This episode is for anyone who has ever felt like they aren’t “good enough” or “qualified enough” to go for or perform a certain job or role — especially women. I asked imposter syndrome expert Valerie Young to break this social and psychic phenomenon down for us AND give us some tips on how we can learn to manage it.
Let’s face it, no matter how successful some of us are — or well educated or well trained — many of us (including myself) have secret thoughts that they don’t deserve the success that’s either bestowed on us or that we’re reaching for.
Usually this manifests with being afraid to try: to cold call that agent, apply for the funding, go on that audition, even tell your friends and family members your ideas. We hold ourselves back OR when we do get that promotion we get worried people won’t think we’re talented enough and we will be “found out.” We compare ourselves to others, we walk around with the most NEGATIVE thoughts in our brains and we feel depressed that we suck and can’t pull out of it.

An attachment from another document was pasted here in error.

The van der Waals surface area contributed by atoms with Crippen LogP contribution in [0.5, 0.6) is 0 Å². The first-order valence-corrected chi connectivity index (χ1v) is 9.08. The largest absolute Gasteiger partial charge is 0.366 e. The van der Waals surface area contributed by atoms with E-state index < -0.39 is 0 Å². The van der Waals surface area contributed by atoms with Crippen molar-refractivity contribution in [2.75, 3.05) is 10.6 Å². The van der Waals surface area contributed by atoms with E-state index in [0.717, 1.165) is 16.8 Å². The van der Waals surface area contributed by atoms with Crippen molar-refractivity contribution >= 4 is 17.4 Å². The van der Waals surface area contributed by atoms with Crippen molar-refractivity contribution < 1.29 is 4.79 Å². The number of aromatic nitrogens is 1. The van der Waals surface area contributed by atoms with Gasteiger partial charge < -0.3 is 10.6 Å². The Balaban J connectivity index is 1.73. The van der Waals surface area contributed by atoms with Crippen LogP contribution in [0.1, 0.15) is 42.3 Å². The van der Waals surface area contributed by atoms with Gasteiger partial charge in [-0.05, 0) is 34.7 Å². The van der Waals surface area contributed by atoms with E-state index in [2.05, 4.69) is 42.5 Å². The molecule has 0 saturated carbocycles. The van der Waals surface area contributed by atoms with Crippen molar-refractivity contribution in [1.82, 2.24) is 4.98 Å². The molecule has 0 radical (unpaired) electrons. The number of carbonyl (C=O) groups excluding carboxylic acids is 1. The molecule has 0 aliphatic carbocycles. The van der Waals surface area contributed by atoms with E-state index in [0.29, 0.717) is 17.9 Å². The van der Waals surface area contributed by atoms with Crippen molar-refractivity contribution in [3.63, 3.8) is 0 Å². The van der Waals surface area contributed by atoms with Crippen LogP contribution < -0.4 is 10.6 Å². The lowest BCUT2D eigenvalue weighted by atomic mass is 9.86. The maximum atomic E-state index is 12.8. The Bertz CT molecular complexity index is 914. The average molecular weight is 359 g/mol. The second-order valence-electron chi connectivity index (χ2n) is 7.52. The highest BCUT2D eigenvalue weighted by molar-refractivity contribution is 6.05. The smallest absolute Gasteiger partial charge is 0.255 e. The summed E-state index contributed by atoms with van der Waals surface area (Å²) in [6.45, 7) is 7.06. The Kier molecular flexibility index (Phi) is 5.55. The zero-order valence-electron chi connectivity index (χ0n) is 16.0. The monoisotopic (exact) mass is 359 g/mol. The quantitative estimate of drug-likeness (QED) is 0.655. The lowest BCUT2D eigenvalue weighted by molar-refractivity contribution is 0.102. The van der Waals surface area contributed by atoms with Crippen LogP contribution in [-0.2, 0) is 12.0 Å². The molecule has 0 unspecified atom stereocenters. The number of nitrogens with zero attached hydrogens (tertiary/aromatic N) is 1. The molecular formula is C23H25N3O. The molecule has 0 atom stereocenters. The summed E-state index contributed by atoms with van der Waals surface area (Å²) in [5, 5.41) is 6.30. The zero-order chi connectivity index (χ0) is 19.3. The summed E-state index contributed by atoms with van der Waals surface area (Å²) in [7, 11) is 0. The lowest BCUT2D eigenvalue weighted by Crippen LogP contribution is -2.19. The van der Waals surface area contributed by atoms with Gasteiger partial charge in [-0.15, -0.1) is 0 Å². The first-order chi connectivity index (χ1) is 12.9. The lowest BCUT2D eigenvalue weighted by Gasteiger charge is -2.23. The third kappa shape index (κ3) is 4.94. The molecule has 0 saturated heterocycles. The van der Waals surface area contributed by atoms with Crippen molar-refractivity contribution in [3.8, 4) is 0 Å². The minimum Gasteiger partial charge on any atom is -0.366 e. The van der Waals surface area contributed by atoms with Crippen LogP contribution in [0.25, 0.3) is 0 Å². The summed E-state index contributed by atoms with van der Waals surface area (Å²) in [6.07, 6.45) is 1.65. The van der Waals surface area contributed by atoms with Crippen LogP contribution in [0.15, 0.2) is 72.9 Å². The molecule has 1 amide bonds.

The idea here is to not blame yourself for your imposter syndrome — we’ve picked up and internalized messages since we were a child that confirmed our worst fears. Valerie’s book (The Secret Thoughts of Successful Women) cites many studies that show us how men and white people are picked over women and minorities all the time. Or, maybe our parents never told us we could accomplish our dreams with lots of planning and hard work.
Valerie says the idea isn’t to cure our imposter syndrome; it’s to have imposter moments in our lives not live an “imposter life.” Three of her simple tips teach us how to manage these emotions which, PS, can’t be talked away.
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